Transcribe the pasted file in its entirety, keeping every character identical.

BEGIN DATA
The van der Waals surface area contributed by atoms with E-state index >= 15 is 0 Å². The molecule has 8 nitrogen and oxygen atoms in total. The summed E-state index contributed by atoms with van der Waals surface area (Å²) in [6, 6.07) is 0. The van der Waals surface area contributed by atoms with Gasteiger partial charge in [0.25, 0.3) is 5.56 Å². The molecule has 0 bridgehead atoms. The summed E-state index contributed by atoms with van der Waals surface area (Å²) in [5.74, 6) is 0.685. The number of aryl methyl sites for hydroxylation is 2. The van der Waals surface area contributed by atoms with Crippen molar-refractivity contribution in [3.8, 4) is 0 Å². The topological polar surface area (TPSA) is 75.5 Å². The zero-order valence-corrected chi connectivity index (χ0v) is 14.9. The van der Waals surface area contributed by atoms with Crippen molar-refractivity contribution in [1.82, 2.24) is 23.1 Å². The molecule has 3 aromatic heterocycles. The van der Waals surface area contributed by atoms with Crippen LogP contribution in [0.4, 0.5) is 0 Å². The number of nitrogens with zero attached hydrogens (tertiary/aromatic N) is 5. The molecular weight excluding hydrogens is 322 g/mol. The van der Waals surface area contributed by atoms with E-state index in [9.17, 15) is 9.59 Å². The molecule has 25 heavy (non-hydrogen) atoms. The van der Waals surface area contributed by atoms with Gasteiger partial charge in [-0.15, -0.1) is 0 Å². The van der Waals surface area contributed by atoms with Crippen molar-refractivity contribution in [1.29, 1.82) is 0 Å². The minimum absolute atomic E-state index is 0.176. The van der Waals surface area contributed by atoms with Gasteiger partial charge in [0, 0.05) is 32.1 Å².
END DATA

The van der Waals surface area contributed by atoms with E-state index >= 15 is 0 Å². The molecule has 8 nitrogen and oxygen atoms in total. The summed E-state index contributed by atoms with van der Waals surface area (Å²) in [6, 6.07) is 0. The van der Waals surface area contributed by atoms with Gasteiger partial charge in [0.25, 0.3) is 5.56 Å². The molecule has 0 bridgehead atoms. The summed E-state index contributed by atoms with van der Waals surface area (Å²) in [5.74, 6) is 0.685. The number of aryl methyl sites for hydroxylation is 2. The van der Waals surface area contributed by atoms with Crippen molar-refractivity contribution in [3.8, 4) is 0 Å². The topological polar surface area (TPSA) is 75.5 Å². The zero-order valence-corrected chi connectivity index (χ0v) is 14.9. The van der Waals surface area contributed by atoms with Crippen molar-refractivity contribution in [1.82, 2.24) is 23.1 Å². The molecule has 3 aromatic heterocycles. The van der Waals surface area contributed by atoms with Crippen LogP contribution in [0.4, 0.5) is 0 Å². The number of nitrogens with zero attached hydrogens (tertiary/aromatic N) is 5. The molecular weight excluding hydrogens is 322 g/mol. The van der Waals surface area contributed by atoms with E-state index in [9.17, 15) is 9.59 Å². The molecule has 25 heavy (non-hydrogen) atoms. The van der Waals surface area contributed by atoms with Gasteiger partial charge in [-0.15, -0.1) is 0 Å². The van der Waals surface area contributed by atoms with Crippen molar-refractivity contribution in [1.29, 1.82) is 0 Å². The minimum absolute atomic E-state index is 0.176. The van der Waals surface area contributed by atoms with Gasteiger partial charge in [0, 0.05) is 32.1 Å².